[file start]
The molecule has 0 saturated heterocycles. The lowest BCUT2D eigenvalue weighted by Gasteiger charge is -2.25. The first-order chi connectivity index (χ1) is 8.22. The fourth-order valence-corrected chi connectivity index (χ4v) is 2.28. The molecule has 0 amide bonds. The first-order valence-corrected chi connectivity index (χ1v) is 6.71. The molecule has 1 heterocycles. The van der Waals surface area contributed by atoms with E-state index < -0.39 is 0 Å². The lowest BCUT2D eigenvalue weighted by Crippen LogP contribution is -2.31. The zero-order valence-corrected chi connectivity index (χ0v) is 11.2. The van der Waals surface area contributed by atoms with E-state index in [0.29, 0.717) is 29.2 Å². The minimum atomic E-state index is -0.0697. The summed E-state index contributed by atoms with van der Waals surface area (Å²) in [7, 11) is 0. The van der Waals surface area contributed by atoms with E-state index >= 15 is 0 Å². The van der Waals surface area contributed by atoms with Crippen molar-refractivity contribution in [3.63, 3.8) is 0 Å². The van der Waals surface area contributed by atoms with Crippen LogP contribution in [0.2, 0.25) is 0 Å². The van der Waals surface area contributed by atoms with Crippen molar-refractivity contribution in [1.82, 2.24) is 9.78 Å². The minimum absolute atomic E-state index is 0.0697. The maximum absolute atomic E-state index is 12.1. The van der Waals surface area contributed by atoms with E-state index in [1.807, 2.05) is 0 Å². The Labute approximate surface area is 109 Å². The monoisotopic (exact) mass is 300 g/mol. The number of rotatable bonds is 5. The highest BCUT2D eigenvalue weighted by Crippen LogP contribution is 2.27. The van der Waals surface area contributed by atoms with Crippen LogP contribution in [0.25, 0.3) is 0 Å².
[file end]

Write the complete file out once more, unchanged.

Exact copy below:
The molecule has 0 saturated heterocycles. The lowest BCUT2D eigenvalue weighted by Gasteiger charge is -2.25. The first-order chi connectivity index (χ1) is 8.22. The fourth-order valence-corrected chi connectivity index (χ4v) is 2.28. The molecule has 0 amide bonds. The first-order valence-corrected chi connectivity index (χ1v) is 6.71. The molecule has 1 heterocycles. The van der Waals surface area contributed by atoms with E-state index < -0.39 is 0 Å². The lowest BCUT2D eigenvalue weighted by Crippen LogP contribution is -2.31. The zero-order valence-corrected chi connectivity index (χ0v) is 11.2. The van der Waals surface area contributed by atoms with E-state index in [0.29, 0.717) is 29.2 Å². The minimum atomic E-state index is -0.0697. The summed E-state index contributed by atoms with van der Waals surface area (Å²) in [7, 11) is 0. The van der Waals surface area contributed by atoms with E-state index >= 15 is 0 Å². The van der Waals surface area contributed by atoms with Crippen molar-refractivity contribution in [3.63, 3.8) is 0 Å². The van der Waals surface area contributed by atoms with Crippen LogP contribution in [0.2, 0.25) is 0 Å². The van der Waals surface area contributed by atoms with Crippen molar-refractivity contribution in [1.82, 2.24) is 9.78 Å². The minimum absolute atomic E-state index is 0.0697. The maximum absolute atomic E-state index is 12.1. The van der Waals surface area contributed by atoms with E-state index in [1.807, 2.05) is 0 Å². The Labute approximate surface area is 109 Å². The monoisotopic (exact) mass is 300 g/mol. The number of rotatable bonds is 5. The highest BCUT2D eigenvalue weighted by Crippen LogP contribution is 2.27. The van der Waals surface area contributed by atoms with Crippen LogP contribution in [0.25, 0.3) is 0 Å².